"It's a fascinating book, forcing us to recognize something we might rather not think about: how and why we have kept Charles Manson and his followers alive in our minds, rather than consigning them to the dustbin of history."—Booklist
"A disturbing account of the many ways Charles Manson pervades American culture."—Publishers Weekly
"A capacious, witty, and insightful take on how and why we are still so fascinated by Charles Manson and his Family. Melnick is a keen reader of high and low artifacts, and he is wonderfully precise in tracing all the Manson-related references and ramifications from 1969 to the present. He has a gift for presenting complex ideas in savvy, compelling prose. A must read not just for Manson aficionados but for anyone interested in recent American pop culture."—Dana Spiotta, author of Innocents and Others
"Why is Charles Manson, the assassin of flower power, so impossible to bury? The answer according to Jeffrey Melnick is that the demon and his runaways carved their signatures into the very heart of a complicit counterculture. Riveting and unsettling, this book recalls another chilling classic: Thomas De Quincy's On Murder Considered as One of the Fine Arts." —Mike Davis, author of City of Quartz: Excavating the Future in Los Angeles
"Melnick retells the Manson saga not as true-crime investigation or psychological thriller, but as kaleidoscopic cultural history, unpacking how an indelibly American horror story has echoed down the years in our popular consciousness via books, films, and especially music. It's a fascinating book—and as unstable patriarchal white dudes of varying stripes continue to shape the national narrative, an inescapably timely one."—Will Hermes, author of Love Goes to Buildings on Fire: Five Years In New York That Changed Music Forever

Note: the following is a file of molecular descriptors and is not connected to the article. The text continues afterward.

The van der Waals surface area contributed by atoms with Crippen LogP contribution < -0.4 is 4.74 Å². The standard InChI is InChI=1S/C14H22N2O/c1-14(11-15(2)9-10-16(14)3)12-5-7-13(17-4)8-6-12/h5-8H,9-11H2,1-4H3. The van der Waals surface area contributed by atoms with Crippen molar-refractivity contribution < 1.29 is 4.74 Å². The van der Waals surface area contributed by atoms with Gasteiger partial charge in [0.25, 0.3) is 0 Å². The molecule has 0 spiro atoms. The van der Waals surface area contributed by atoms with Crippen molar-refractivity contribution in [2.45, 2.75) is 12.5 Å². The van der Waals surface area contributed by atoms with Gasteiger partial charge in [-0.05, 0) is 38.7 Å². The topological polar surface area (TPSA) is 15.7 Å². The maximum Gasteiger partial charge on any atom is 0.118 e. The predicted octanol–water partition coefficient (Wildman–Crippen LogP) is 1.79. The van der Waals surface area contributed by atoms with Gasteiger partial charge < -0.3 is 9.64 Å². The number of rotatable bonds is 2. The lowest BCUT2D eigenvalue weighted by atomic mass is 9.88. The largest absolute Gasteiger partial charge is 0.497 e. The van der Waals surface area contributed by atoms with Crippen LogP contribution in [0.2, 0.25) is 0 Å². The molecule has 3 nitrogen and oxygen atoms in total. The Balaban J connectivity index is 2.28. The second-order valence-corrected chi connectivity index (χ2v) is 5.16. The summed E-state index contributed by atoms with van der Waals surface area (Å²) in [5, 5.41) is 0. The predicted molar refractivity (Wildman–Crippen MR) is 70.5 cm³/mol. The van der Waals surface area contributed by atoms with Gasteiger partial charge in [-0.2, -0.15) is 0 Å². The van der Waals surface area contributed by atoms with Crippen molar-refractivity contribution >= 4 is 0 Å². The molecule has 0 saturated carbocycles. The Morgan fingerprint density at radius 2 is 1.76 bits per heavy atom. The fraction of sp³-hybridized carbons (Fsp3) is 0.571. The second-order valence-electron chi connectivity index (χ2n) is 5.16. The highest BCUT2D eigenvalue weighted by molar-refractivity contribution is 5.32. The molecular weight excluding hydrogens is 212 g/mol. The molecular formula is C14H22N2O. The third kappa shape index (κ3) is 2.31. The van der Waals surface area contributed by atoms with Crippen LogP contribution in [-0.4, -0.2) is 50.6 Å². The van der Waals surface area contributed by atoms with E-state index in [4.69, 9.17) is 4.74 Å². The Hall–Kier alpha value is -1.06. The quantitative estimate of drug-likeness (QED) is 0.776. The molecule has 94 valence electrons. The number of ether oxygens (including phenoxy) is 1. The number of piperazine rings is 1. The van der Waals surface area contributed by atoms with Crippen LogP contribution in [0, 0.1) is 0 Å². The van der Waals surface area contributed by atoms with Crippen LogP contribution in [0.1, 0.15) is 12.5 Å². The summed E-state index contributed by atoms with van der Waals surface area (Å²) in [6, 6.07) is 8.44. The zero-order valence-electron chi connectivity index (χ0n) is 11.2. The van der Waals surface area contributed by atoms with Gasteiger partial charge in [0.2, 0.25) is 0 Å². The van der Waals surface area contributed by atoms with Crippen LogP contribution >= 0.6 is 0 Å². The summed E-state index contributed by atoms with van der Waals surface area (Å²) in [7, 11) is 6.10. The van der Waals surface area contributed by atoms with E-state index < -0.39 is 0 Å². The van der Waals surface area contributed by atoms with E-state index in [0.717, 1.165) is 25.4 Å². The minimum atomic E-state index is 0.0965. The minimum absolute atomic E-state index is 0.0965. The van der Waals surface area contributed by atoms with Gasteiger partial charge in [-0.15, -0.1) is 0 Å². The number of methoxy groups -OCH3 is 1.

"Jeffrey Melnick's Creepy Crawling is a compulsively-readable guide to the American fascination with the Manson Family. Expertly weaving psychology, sociology, history, and pop culture, Melnick's work covers everything from the Family's Freudian roots to its continued commodification, from Joan Didion to Nicki Minaj. We know the Manson Murders have been part of the cultural landscape for the past fifty years, but Melnick shows us why. The book is a must-read not only for those fascinated by the Manson Family, but anyone fascinated by America."—Allison Umminger, author of the highly acclaimed Manson novel American Girls
"Creepy Crawling: Charles Manson and the Many Lives of America’s Most Infamous Family, [is] a contentious, revisionist, often obnoxious, but thorough and undeniably important cultural-historical study of the era's other major American cult leader."—Devin McKinney, author of Magic Circles: The Beatles in Dream and History